Con to the question "Do Violent Video Games Contribute to Youth Violence?"
"The opposition to gaming springs largely from the neophobia that has pitted the old against the entertainments of the young for centuries. Most gamers are under 40, and most critics are non-games-playing over-40s. But what of the specific complaints - that games foster addiction and encourage violence? There's no good evidence for either…
Most of the research on whether video games encourage violence is unsatisfactory, focusing primarily on short-term effects. In the best study so far, frequent playing of a violent game sustained over a month had no effect on participants' level of aggression. And, during the period in which gaming has become widespread in America, violent crime has fallen by half. If games really did make people violent, this tendency might be expected to show up in the figures, given that half of Americans play computer and video games. Perhaps, as some observers have suggested, gaming actually makes people less violent, by acting as a safety valve."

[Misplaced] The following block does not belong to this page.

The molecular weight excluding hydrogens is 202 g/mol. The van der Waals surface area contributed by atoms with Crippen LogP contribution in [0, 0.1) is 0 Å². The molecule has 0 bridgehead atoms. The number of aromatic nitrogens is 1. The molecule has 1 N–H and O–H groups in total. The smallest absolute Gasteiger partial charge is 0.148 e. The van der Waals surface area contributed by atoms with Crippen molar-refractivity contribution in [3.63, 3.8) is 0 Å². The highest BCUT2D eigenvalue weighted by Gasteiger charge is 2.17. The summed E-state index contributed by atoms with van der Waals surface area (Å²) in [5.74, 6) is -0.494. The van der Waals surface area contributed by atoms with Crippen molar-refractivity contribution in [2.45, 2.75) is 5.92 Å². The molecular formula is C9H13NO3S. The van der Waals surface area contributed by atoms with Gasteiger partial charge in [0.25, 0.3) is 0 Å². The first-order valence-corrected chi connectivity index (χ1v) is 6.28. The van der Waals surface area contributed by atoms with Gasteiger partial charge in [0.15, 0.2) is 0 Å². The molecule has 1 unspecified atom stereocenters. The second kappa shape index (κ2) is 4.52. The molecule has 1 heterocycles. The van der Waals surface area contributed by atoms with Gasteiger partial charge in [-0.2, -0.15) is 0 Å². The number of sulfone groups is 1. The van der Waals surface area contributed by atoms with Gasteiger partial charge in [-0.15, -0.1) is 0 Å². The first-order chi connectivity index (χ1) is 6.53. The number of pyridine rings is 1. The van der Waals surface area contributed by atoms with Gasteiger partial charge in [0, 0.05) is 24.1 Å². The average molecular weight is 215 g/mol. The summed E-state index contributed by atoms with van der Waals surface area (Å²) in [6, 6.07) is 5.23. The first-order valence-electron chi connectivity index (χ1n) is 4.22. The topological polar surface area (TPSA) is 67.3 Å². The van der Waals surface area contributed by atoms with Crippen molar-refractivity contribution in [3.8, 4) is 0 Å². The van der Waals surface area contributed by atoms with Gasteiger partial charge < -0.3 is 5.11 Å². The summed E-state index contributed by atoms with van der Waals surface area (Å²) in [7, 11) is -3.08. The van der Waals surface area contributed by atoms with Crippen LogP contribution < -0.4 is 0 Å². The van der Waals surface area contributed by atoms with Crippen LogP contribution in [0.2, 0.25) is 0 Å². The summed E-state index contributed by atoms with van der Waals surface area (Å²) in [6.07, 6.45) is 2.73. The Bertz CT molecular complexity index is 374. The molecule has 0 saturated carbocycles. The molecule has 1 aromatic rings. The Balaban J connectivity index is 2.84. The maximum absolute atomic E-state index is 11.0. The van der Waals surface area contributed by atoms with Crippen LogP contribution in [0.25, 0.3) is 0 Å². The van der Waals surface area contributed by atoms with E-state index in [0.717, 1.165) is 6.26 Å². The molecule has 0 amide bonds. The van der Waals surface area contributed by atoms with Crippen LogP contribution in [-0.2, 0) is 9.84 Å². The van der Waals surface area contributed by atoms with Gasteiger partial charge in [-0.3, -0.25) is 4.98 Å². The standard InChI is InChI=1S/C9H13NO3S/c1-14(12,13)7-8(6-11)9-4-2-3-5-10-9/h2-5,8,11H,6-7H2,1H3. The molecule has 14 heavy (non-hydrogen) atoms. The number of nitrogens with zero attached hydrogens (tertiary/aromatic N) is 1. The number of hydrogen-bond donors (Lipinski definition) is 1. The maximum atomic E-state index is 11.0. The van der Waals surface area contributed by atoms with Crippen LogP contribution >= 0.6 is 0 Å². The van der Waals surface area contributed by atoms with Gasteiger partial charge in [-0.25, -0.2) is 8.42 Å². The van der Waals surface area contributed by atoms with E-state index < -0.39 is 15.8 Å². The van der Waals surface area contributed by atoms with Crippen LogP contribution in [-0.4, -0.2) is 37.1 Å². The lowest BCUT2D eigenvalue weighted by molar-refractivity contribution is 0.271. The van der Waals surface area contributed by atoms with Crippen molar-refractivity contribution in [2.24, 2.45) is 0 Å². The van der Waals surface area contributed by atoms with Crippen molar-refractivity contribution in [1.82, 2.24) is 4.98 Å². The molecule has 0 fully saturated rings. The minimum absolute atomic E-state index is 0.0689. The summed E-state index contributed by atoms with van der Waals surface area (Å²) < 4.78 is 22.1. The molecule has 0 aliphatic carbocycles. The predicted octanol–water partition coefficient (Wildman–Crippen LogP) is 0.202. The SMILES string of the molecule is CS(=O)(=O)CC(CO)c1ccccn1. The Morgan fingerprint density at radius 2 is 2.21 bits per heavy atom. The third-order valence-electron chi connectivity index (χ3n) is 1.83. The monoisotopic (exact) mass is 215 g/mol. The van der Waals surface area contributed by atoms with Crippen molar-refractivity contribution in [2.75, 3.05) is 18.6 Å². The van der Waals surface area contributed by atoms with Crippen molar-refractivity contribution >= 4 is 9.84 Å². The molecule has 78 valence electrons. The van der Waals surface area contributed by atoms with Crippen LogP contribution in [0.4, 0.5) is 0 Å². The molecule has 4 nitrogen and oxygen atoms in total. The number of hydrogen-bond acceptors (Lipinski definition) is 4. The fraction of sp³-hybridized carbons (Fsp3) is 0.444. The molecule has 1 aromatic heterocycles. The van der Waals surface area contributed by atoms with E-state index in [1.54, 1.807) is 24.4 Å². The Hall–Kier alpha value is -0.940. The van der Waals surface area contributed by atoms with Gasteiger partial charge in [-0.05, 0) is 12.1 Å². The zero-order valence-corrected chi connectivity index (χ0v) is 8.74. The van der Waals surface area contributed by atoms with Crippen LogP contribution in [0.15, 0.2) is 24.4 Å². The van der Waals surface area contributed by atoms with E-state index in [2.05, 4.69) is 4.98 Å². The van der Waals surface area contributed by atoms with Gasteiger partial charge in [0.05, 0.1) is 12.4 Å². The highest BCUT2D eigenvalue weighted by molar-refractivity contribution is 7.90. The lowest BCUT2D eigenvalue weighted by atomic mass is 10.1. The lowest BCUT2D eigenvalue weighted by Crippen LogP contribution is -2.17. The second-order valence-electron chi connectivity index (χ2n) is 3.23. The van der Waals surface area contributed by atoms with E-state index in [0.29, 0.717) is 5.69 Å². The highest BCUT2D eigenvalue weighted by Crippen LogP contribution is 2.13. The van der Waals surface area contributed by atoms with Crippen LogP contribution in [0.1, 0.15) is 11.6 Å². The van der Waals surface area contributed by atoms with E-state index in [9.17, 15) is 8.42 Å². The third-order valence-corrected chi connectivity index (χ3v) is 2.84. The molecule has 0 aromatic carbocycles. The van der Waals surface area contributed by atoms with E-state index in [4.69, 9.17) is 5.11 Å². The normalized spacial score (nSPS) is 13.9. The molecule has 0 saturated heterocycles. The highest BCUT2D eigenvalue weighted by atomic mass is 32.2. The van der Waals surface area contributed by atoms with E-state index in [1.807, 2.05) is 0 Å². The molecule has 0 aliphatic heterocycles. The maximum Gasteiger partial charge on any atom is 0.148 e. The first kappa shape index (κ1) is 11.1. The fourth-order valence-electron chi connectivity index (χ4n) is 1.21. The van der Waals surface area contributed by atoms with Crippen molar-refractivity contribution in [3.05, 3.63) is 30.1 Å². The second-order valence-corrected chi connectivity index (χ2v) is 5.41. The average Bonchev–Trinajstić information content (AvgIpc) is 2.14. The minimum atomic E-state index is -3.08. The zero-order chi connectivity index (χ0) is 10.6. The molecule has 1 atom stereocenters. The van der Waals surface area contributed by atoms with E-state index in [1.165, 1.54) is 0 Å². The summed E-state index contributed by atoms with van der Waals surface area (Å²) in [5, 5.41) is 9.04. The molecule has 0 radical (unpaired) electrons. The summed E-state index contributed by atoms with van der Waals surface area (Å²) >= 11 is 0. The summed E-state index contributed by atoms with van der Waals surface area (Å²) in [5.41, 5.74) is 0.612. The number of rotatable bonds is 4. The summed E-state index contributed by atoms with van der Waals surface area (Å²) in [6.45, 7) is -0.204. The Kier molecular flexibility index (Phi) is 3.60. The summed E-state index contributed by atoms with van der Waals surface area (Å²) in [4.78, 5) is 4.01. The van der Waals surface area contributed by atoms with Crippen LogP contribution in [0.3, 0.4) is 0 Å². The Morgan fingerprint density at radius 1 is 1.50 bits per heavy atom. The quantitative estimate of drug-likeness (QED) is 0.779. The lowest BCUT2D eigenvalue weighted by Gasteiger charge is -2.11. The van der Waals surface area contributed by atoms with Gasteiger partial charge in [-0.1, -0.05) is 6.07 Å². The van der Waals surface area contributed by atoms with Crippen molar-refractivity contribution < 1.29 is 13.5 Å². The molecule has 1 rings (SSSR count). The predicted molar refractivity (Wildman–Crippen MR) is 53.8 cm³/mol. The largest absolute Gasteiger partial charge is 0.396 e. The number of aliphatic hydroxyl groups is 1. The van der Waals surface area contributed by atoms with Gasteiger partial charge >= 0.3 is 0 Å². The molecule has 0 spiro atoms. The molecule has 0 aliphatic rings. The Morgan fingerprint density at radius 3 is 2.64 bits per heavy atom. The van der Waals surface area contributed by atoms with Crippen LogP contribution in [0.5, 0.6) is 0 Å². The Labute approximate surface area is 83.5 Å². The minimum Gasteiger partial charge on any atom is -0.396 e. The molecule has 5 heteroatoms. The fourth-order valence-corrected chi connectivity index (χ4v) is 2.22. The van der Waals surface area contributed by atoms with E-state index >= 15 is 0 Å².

Media and Academic Journals Mainstream print, broadcast, radio, and internet media entities such as the New York Times, CNN, ABC News, National Public Radio, Slate.com, Seattlepi.com, etc., as well as influential academic journals such as the Journal of the American Medical Association, Quarterly Journal of Economics, Foreign Policy, etc.
"Even when The Economist incorporated the Bankers' Gazette and Railway Monitor from 1845 to 1932, it also described itself as 'a political, literary and general newspaper'.
It still does so because, in addition to offering analysis and opinion, it tries in each issue to cover the main events—business and political—of the week. It goes to press on Thursdays and, printed simultaneously in six countries, is available in most of the world's main cities the following day or soon after....
Many hands write The Economist, but it speaks with a collective voice. Leaders are discussed, often disputed, each week in meetings that are open to all members of the editorial staff. Journalists often co-operate on articles. And some articles are heavily edited."
"Established in 1843 to campaign on one of the great political issues of the day, The Economist remains, in the second half of its second century, true to the principles of its founder. James Wilson, a hat maker from the small Scottish town of Hawick, believed in free trade, internationalism and minimum interference by government, especially in the affairs of the market. Though the protectionist Corn Laws which inspired Wilson to start The Economist were repealed in 1846, the newspaper has lived on, never abandoning its commitment to the classical 19th-century Liberal ideas of its founder."